Capture One appears to be pushing more customers to take out an expensive subscription: after the company made the purchase version of Capture One Pro more expensive and less attractive, the free express version is being summarily discontinued, thus locking out existing users.
Over the past few years, Capture One has been increasingly urging customers to take out a subscription, which currently costs US$42 per month or US$311 per year, because the US$519 purchase version no longer contains any updates for a few weeks after the purchase date, apart from minor bug fixes, and a license has to be purchased again to support a newer camera.
Now, the Danish camera and software provider has announced that Capture One Express will be discontinued on January 30, 2024. After this date, the software can no longer be used by existing users, even though the application runs locally and does not rely on cloud services. This effectively locks Capture One users out of their photo library. The company has not given a reason for the end of Capture One Express.
Capture One Express was free to use, but could only handle RAW files from Sony, Fujifilm or Nikon. Those wanting to have continued access to their photos after the end of January will either have to export them beforehand or switch to Capture One Pro. In order to convert as many Capture One Express users as possible into paying subscribers, Capture One is offering a 40% discount on the first year of the subscription or on the purchase of the Pro version, which is only worthwhile to a limited extent for reasons already mentioned. To receive the discount, however, users have to subscribe to the e-mail newsletter.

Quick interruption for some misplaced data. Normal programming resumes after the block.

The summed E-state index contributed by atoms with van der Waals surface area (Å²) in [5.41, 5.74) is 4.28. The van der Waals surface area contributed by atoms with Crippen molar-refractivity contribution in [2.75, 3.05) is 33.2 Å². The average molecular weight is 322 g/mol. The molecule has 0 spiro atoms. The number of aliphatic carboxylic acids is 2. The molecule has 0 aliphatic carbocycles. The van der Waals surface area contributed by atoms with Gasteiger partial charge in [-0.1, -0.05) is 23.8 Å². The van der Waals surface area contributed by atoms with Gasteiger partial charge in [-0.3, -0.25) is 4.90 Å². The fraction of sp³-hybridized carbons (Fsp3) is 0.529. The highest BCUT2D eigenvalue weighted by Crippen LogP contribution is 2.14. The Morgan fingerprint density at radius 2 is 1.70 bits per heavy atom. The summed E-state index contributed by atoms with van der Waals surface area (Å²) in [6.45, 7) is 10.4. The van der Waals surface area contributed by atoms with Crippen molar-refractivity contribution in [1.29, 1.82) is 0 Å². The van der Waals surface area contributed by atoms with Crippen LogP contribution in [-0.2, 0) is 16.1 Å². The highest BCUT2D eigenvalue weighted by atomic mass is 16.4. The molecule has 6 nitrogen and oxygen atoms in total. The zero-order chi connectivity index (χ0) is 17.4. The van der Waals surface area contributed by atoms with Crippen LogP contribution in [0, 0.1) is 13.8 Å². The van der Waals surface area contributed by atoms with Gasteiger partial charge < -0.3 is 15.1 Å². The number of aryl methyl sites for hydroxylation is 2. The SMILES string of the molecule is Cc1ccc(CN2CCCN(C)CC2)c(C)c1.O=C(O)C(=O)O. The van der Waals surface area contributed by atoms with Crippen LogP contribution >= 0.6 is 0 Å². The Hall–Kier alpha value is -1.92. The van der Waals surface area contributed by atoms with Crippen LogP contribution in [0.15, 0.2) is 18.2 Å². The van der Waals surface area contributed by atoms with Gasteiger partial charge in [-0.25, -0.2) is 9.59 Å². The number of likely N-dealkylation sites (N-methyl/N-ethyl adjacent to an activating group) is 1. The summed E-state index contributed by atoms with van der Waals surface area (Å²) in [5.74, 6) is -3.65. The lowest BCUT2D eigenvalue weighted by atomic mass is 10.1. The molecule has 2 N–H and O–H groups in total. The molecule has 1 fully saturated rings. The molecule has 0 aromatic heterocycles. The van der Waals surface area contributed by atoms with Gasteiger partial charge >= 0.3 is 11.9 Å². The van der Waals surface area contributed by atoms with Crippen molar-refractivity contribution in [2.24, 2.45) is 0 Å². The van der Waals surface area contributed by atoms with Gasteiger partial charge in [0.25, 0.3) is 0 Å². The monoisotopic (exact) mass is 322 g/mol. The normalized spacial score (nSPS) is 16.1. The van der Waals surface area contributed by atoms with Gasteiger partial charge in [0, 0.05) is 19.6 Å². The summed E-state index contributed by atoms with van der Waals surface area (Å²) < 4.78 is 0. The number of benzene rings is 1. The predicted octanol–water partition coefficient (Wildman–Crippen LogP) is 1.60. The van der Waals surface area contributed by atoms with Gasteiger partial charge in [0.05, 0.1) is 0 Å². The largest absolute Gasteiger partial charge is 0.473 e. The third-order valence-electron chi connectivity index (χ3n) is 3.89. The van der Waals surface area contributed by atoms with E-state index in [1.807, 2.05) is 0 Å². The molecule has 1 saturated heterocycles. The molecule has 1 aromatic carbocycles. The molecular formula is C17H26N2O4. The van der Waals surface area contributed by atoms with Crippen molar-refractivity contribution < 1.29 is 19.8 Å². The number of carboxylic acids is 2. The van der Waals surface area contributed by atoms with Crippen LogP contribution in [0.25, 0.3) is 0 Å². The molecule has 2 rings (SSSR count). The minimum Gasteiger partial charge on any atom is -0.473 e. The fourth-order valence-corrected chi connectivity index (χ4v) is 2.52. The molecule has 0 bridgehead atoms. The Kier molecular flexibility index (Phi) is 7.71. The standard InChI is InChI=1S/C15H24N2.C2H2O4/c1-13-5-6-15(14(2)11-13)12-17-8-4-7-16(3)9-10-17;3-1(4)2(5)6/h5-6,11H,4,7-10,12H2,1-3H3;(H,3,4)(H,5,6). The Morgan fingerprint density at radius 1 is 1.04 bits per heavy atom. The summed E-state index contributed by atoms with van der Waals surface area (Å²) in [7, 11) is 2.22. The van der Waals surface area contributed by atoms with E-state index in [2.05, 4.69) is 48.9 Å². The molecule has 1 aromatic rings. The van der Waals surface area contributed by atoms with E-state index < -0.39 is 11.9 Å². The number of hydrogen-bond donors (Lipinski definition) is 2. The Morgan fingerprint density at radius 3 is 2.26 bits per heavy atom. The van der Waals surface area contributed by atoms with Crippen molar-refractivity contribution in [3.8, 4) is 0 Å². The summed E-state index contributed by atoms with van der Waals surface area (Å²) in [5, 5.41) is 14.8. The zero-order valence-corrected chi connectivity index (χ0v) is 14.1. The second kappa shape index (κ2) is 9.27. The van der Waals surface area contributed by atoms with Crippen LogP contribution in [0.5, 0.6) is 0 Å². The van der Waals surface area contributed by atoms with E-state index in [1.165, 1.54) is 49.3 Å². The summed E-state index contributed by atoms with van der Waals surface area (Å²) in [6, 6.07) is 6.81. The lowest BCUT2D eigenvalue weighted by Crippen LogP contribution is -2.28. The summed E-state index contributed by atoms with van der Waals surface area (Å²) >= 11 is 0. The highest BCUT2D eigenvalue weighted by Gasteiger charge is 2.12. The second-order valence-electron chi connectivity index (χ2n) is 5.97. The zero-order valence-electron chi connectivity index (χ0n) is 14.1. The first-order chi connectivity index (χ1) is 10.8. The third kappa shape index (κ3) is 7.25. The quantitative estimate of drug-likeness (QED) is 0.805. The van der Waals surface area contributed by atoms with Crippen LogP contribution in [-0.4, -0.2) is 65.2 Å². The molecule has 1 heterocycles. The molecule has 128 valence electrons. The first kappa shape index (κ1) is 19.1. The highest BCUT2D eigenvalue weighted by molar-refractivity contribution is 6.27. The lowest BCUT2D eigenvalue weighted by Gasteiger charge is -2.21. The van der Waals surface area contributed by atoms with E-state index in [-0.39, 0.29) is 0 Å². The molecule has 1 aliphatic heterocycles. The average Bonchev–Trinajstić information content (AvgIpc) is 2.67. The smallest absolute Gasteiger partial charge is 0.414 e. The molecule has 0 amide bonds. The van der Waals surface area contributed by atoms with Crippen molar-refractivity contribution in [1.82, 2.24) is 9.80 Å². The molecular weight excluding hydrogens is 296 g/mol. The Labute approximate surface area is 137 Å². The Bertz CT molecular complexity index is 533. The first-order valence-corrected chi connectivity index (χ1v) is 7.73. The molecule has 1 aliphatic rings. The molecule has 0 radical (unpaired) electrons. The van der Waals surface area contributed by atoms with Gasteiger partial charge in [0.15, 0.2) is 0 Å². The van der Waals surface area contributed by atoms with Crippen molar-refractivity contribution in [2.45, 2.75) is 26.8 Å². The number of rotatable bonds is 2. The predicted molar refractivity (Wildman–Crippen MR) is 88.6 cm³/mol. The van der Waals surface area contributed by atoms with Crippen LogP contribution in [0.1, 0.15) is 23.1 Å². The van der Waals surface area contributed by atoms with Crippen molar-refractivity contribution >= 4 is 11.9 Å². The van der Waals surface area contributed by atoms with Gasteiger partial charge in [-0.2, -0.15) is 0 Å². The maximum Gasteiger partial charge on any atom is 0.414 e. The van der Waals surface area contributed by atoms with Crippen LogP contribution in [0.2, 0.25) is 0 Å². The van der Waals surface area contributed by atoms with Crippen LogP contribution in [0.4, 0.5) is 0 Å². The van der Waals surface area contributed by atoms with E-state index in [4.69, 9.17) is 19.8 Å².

Since 2009 I have written for different publications with a focus on consumer electronics. I joined the Notebookcheck news team in 2018 and have combined my many years of experience with laptops and smartphones with my lifelong passion for technology to create informative content for our readers about new developments in this sphere. In addition, my design background as an art director at an ad agency has allowed me to have deeper insights into the peculiarities of this industry.
Translator: Jacob Fisher – Translator – 470 articles published on Notebookcheck since 2022
Growing up in regional Australia, I first became acquainted with computers in my early teens after a broken leg from a football (soccer) match temporarily condemned me to a predominately indoor lifestyle. Soon afterwards I was building my own systems. Now I live in Germany, having moved here in 2014, where I study philosophy and anthropology. I am particularly fascinated by how computer technology has fundamentally and dramatically reshaped human culture, and how it continues to do so.
Hannes Brecher, 2023-12-13 (Update: 2023-12-13)